In The Society of Tomorrow,2 Molinari first unfolds his thoughts on human nature and the role of economic activity in human society. Under conditions of primitive scarcity it may have paid some people to fight and kill their neighbors and take their goods. In time, such murderous raiding gave way to more organized exploitation, "once the more astute spoiler of his neighbour comprehend[ed] the position." Then, "[t]hose who had previously ravaged now conquered the land to possess it" (p. 8). Now they enslaved instead of killing. Such conquerors "began to devise systems for the better exploitation of territories and of the populations which were enslaved" (p. 9). These were the first primitive states.3
Rulers "owners," as Molinari says of early states could make higher political profits by either extracting more wealth from existing subjects or by conquering new lands and new subjects. Given low levels of productivity, the first way was unfeasible. The second was more tempting but meant conflict with other states in a word, "war" as opposed to mere raiding (pp. 10-12).
With economic progress, rulers could take higher profits at home, but much of this growing surplus had to be spent on armies and materiel in order to avoid defeat at the hands of other states and to make possible successful seizure of others' lands. This is the same upward spiral in which Martin Van Creveld spies the rise of the modern or "true" state.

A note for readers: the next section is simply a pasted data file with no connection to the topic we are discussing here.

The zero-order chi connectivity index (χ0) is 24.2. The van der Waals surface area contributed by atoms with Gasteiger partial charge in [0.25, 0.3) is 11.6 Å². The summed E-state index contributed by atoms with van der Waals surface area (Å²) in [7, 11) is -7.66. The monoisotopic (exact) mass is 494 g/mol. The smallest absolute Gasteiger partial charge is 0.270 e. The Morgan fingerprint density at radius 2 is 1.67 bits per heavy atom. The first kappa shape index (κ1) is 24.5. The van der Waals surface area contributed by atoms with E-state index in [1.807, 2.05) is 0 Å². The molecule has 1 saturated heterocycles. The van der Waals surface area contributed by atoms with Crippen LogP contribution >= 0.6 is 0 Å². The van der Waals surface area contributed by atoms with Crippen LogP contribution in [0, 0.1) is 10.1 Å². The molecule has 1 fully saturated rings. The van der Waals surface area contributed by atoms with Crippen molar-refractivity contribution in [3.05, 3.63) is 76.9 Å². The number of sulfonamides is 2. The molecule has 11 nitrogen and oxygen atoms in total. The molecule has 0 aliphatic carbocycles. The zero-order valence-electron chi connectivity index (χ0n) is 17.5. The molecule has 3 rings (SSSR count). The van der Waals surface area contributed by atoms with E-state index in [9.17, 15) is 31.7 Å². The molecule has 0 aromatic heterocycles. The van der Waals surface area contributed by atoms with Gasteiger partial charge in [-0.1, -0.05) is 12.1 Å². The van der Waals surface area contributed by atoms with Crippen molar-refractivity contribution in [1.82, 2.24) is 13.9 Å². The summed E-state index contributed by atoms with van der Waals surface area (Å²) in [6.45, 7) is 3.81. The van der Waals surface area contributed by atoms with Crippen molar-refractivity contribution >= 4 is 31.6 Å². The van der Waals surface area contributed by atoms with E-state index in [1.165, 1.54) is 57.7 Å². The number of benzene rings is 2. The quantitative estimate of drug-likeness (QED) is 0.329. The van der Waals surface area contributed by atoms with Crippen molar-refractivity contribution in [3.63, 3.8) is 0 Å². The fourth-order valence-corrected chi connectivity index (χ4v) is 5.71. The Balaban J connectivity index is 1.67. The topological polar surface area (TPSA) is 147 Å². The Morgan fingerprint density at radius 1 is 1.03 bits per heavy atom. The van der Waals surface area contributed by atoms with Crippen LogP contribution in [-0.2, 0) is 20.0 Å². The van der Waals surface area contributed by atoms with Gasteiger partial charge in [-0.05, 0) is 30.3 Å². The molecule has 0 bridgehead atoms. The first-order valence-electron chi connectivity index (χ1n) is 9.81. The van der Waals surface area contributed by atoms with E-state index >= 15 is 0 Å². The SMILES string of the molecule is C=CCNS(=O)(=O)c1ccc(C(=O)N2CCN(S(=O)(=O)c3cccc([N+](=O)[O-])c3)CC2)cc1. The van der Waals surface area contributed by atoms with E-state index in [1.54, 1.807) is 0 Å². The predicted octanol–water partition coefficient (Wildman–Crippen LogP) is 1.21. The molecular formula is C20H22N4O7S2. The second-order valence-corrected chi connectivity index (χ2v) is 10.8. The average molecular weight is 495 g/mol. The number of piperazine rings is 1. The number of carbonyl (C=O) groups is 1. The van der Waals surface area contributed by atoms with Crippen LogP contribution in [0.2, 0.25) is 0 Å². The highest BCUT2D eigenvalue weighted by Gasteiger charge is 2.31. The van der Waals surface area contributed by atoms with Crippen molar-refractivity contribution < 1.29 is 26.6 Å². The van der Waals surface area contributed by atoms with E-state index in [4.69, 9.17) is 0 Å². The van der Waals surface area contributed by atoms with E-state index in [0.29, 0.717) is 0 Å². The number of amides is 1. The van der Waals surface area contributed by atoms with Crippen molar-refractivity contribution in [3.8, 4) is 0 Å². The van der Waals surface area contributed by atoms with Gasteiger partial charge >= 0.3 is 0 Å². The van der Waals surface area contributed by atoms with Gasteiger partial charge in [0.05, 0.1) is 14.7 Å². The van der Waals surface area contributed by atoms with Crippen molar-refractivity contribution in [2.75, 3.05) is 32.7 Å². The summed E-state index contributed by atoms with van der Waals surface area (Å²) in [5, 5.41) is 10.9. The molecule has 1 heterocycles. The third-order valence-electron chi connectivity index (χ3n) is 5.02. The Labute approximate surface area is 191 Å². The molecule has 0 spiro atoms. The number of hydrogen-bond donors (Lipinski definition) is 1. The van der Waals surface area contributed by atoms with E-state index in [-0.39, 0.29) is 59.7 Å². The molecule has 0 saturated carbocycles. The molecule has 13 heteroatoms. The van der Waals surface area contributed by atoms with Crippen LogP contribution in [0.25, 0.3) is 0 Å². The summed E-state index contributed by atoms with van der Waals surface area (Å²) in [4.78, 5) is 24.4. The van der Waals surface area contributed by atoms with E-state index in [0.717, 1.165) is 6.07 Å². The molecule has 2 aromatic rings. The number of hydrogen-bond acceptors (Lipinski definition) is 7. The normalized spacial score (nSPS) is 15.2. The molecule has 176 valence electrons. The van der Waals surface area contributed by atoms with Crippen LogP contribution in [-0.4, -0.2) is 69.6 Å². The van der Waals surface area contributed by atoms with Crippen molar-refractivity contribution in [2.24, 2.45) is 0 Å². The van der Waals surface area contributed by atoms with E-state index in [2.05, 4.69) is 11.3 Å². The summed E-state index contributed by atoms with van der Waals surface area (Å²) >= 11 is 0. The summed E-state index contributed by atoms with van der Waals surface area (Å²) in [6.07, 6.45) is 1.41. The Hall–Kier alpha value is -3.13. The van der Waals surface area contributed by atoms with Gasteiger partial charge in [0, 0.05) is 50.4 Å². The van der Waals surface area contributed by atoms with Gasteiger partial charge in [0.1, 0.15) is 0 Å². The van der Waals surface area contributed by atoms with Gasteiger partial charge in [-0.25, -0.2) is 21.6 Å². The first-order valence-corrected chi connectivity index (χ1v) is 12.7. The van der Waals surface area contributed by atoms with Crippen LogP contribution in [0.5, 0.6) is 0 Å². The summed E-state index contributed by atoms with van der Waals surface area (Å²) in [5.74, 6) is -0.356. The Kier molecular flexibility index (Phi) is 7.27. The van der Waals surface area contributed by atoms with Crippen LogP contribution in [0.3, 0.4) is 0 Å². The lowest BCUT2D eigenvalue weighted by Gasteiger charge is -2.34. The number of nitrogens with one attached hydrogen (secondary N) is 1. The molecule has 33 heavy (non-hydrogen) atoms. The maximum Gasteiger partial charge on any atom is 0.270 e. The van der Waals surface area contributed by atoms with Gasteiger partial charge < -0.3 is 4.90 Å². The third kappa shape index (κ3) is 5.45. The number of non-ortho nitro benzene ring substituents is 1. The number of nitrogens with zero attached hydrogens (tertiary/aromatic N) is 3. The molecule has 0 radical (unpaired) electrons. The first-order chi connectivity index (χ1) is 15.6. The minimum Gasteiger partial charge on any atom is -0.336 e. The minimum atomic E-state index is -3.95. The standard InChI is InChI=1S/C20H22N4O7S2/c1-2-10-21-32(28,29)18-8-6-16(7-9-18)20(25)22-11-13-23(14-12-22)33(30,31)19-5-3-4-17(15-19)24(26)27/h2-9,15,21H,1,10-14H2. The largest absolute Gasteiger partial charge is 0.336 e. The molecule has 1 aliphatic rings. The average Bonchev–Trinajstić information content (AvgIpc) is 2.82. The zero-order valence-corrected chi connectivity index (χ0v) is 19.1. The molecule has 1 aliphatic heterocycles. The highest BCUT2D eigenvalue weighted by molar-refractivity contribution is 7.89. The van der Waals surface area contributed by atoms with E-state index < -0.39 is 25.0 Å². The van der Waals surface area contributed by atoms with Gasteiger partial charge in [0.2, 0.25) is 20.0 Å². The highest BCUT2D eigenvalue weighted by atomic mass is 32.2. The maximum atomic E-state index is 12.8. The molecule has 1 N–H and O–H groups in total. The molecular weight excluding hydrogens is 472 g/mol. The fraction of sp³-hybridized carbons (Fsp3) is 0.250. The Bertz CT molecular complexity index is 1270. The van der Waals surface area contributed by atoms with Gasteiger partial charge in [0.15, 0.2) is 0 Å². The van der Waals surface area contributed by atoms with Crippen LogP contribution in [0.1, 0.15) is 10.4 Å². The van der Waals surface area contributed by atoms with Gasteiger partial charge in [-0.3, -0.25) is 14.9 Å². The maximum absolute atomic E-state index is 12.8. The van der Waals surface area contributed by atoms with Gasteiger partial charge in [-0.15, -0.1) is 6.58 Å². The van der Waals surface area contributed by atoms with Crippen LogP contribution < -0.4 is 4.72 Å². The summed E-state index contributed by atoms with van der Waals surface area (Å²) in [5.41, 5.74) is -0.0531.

This spiral of war-making and war readiness destroyed life and capital and, "worst burden of all, the persistency of war obliges every nation to maintain a vast permanent machinery of destruction," a policy made more costly by scientific/technical progress and the need to "keep pace with the armaments of its neighbours" (p. 18).
Over the last few decades some economists have taken to viewing states as firms in the business of providing security. Unhappily, these economists are not in Molinari's line and overlook important distinctions between real firms and states. Molinari says that states are enterprises "which produce internal and external security" (p. 19). But as "owners" of territorial monopolies grounded on force, state rulers and functionaries aggrandize their profits by seizing the property of businesses at home, and "abroad they enlarge their domination by a policy of territorial expansion" (p. 20).